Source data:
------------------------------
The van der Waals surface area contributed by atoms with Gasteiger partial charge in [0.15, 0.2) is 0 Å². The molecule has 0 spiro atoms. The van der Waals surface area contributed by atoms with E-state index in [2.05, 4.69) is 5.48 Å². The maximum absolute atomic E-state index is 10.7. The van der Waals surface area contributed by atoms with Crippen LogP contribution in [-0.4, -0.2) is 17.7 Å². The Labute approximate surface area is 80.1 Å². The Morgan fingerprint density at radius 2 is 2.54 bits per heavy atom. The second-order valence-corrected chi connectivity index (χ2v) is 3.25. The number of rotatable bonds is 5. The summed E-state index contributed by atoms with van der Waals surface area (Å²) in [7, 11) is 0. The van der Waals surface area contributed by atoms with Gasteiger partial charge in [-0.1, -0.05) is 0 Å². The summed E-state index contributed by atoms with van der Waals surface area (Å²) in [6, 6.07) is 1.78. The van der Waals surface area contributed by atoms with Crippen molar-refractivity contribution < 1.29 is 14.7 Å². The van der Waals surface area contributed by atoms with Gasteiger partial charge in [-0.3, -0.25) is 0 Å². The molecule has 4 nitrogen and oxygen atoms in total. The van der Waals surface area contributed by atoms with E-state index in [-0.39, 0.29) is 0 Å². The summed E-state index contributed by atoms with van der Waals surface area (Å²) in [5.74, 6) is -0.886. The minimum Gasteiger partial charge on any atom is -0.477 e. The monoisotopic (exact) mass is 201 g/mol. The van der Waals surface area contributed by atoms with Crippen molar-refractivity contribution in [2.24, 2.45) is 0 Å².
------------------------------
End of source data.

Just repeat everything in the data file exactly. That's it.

The van der Waals surface area contributed by atoms with Gasteiger partial charge in [0.15, 0.2) is 0 Å². The molecule has 0 spiro atoms. The van der Waals surface area contributed by atoms with E-state index in [2.05, 4.69) is 5.48 Å². The maximum absolute atomic E-state index is 10.7. The van der Waals surface area contributed by atoms with Crippen LogP contribution in [-0.4, -0.2) is 17.7 Å². The Labute approximate surface area is 80.1 Å². The Morgan fingerprint density at radius 2 is 2.54 bits per heavy atom. The second-order valence-corrected chi connectivity index (χ2v) is 3.25. The number of rotatable bonds is 5. The summed E-state index contributed by atoms with van der Waals surface area (Å²) in [7, 11) is 0. The van der Waals surface area contributed by atoms with Gasteiger partial charge in [-0.1, -0.05) is 0 Å². The summed E-state index contributed by atoms with van der Waals surface area (Å²) in [6, 6.07) is 1.78. The van der Waals surface area contributed by atoms with Crippen molar-refractivity contribution < 1.29 is 14.7 Å². The van der Waals surface area contributed by atoms with Gasteiger partial charge in [-0.3, -0.25) is 0 Å². The molecule has 4 nitrogen and oxygen atoms in total. The van der Waals surface area contributed by atoms with E-state index in [-0.39, 0.29) is 0 Å². The summed E-state index contributed by atoms with van der Waals surface area (Å²) in [5.74, 6) is -0.886. The minimum Gasteiger partial charge on any atom is -0.477 e. The monoisotopic (exact) mass is 201 g/mol. The van der Waals surface area contributed by atoms with Crippen molar-refractivity contribution in [2.24, 2.45) is 0 Å².